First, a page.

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Navratri — the festival celebrating triumph of good over evil
October 1, 2014, 12:59 pm

Navratri, literally interpreted as 'nine nights', is the most celebrated Hindu festival devoted to the Goddess Durga, the symbol of purity and power or 'shakti'. Navratri combines ritualistic puja and fasting accompanied by resplendent celebrations in honor of the goddess. The festival brings out myriad expressions of devotion to the goddess around the country, all of them retaining the common underlying theme of good over evil.

Navratri follows the Indian lunar calendar and is celebrated in the September – October period. Navratri, which began this year on 25 September, will culminate on 3 October, with the four-day long Durga Puja celebrations, most renowned in West Bengal, beginning on 29 September. The tenth day of Navaratri is commonly referred to as Vijayadashmi or Dussehra, sees nation-wide celebrations.

Defining both religious and cultural themes, Navratri celebrations are steeped in traditional music and dance. Garba, a devotional dance form, is a highlight during Navratri celebrations. This form of dance, which derives from the folklore of Lord Krishna singing and dancing with young maidens or ‘gopis’ using 'dandiya' or slim wooden sticks, has become very popular and has evolved to include well-choreographed dance performances, high-end acoustics and people dressed in bright, made-to-order costumes.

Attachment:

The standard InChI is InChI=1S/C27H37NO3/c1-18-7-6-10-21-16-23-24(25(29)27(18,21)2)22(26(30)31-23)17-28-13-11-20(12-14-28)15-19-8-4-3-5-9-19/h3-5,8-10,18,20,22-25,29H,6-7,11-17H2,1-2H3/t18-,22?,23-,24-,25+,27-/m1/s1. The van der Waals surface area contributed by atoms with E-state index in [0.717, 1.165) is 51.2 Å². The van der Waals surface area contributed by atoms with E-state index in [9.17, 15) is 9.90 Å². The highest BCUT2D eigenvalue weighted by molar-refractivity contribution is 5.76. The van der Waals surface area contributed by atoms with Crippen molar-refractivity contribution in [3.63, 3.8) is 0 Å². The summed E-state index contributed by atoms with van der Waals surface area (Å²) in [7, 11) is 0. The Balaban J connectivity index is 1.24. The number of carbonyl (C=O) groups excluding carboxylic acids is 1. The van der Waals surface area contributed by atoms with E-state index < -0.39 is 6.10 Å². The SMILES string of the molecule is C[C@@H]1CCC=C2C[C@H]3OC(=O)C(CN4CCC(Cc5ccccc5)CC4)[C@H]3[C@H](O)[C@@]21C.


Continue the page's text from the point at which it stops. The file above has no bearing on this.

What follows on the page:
Navratri is celebrated with great pomp in different parts of India. Gujarat is the focus of Navratri celebrations with all night-long dance and festivities. Tourists flock to Vadodara in Gujarat to enjoy a mix of high-energy band music performances, singing and dancing. In Jammu, the Vaishno Devi shrine sees a huge rise in the number of devotees making their way to the pilgrimage during Navratri. In Himachal Pradesh, the Navratri Mela marks the auspicious occasion of Navratri. 'Ramlila', wherein people enact scenes from Ramayana is performed in large open grounds.

During the nine nights and ten days of Navratri, nine forms of the Goddess Devi are celebrated in various ways depending on the tradition of the region. Three-day sets for Durga, Lakshmi and Saraswati are celebrated throughout the nine days in the essence of her nine forms. Prior to the festival, skilled artisans prepare clay models of the goddess in her various manifestations.